Tamaryn Smith, media correspondent for Hyundai
The most awaited day in football came with a little extra adrenalin for us, when a friend’s precious ticket was whipped off the car dashboard and out of the open window by the gusting wind as we waved our flags in the festive snake of Soccer City traffic. He, the driver, bailed straight out the vehicle in moments of sheer panic – as did several other empathetic car occupants who dashed around in the wind with him in a frantic search – real SA gees! A little granny pointed to the upside down ticket on the roadside in the nick of time, restoring sanity as we headed on to the great calabash.
Massive character puppets guided our way into the stadium, where we were enveloped by vibrant colour, sombreros, green and gold gees, fever pitch excitement…and ah, the VUVUZELA!
The festivities were definitly not restricted to the stadium. Thousands of fans gathered at Hyundai Park at Suncoast in Durban, just one of three sponsored Hyundai Parks in South Africa.
South Africa’s World Cup chief Danny Jordaan calls this a defining moment in our history, right up there with the release of Nelson Mandela and going to the polls for the first time. The sheer excitement of being part of that moment is now palpable in every vuvuzela blast. Soccer City has become the holding pen for the world’s biggest vuvuzela orchestra, ready to spur on Bafana Bafana, the only team who is accustomed to the constant background roar.
Festive fans are gathering at the Hyundai Parks set up at the V&A Waterfront in Cape Town, Suncoast Casino in Durban and the Italian Club in Johannesburg, which are set to be filled to capacity. Lucky fans in Joburg and Cape Town will win the opportunity to be whisked off in the Hyundai Fan Van to the actual games today, and we wait to hear who they’ll be.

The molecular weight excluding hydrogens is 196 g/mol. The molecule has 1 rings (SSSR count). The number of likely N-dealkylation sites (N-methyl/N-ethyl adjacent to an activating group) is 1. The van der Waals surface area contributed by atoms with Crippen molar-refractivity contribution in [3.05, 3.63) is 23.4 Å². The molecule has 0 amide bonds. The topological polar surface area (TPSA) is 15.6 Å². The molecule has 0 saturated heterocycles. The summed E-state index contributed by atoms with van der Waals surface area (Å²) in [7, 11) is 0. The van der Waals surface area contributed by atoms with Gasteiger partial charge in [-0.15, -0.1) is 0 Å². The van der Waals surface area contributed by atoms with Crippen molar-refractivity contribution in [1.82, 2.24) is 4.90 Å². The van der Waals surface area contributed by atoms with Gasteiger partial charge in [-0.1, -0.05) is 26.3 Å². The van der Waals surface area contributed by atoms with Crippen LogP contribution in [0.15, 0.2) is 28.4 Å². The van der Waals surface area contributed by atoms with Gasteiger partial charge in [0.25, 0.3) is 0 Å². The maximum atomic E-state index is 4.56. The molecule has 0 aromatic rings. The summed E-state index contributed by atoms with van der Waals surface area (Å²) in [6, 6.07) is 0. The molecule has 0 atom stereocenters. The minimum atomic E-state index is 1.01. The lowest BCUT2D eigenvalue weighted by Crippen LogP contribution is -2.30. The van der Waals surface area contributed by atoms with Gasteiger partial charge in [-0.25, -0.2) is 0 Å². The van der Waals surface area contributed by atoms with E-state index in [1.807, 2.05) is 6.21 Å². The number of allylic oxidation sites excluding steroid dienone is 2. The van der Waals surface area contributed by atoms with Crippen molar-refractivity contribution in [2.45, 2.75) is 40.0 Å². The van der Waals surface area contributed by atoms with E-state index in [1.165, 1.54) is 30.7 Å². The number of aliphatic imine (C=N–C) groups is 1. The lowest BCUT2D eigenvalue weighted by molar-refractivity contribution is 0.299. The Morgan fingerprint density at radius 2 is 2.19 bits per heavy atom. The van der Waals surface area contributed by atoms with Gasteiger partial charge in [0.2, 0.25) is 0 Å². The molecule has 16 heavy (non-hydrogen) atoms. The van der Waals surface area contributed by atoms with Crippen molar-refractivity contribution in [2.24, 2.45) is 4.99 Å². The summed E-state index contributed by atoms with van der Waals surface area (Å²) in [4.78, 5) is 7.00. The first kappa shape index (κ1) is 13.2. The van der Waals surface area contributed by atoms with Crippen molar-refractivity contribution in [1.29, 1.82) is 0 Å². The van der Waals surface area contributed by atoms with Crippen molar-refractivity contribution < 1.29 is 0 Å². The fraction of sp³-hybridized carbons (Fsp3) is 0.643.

Hyundai Park at the V&A was packed with football fans for the opening match.
The festitivities at Hyundai Park at the Italian Club in Bedfordview.
Hyundai has already brought a group of South African children to experience the excitement as part of their FIFA Ticket Fund initiative and we see the excited group in the stands. Hyundai is partnering with Lapdesk to give vital desks and tickets to the games to children all over the country. Today, the faces of the 20 children from Othandweni Childrens Home are beaming with joy at being part of this once in a lifetime experience. “Its great to be here, we feel very special,” says young Erashma Zefanias from
Othandweni Childrens Home enjoy a once-in-a-lifetime experience at the Opening Ceremony
. Othandweni manager Phineas Phiti says, “This is fantastic. It really is an opportunity of a lifetime. Through Hyundai, we managed to see and experience this. The kids are so happy.”
The historic opening ceremony kicks off with polite requests to hold back on blowing so the performers including R Kelly and the Soweto Spiritual Singers, legendary Hugh Masekela, Nigerian star Femi Kuti, Algeria’s Khaled, and South Africa’s own Hip Hop Pantsula could be heard as they perform with 1,581 others to make the opening ceremony a memorable display. Unfortunately, the request itself couldn’t be heard above the already non-stop trumpeting!
Praise poet Zolani Mkhiva is a powerful, singular image of the spirit of Africa in the middle of the field, and he is answered by a group of drummers sending thrilling goosebumps through the crowd with “The Calling.”
The Mama Africas who line up in the directions of all the other stadiums provide a spectacular display, no perfectly synchronised movements here – but round, warm, natural African energy and exhuberance that beams a welcome to the world.
Next – “It’s Africa’s time to shine” resonates through the stadium. A giant Dung Beetle rolls a huge blow up football, reminiscent of the Hyundai Goodwill Balls that have been collecting messages in all the participating nations. South Africa’s Timothy Moloi performs a stirring rendition of the anthem “Hope”, replacing opera singer Siphiwo Ntshebe, who in a cruel twist of fate lost his life to meningitis before having his opportunity to take a World Cup stage.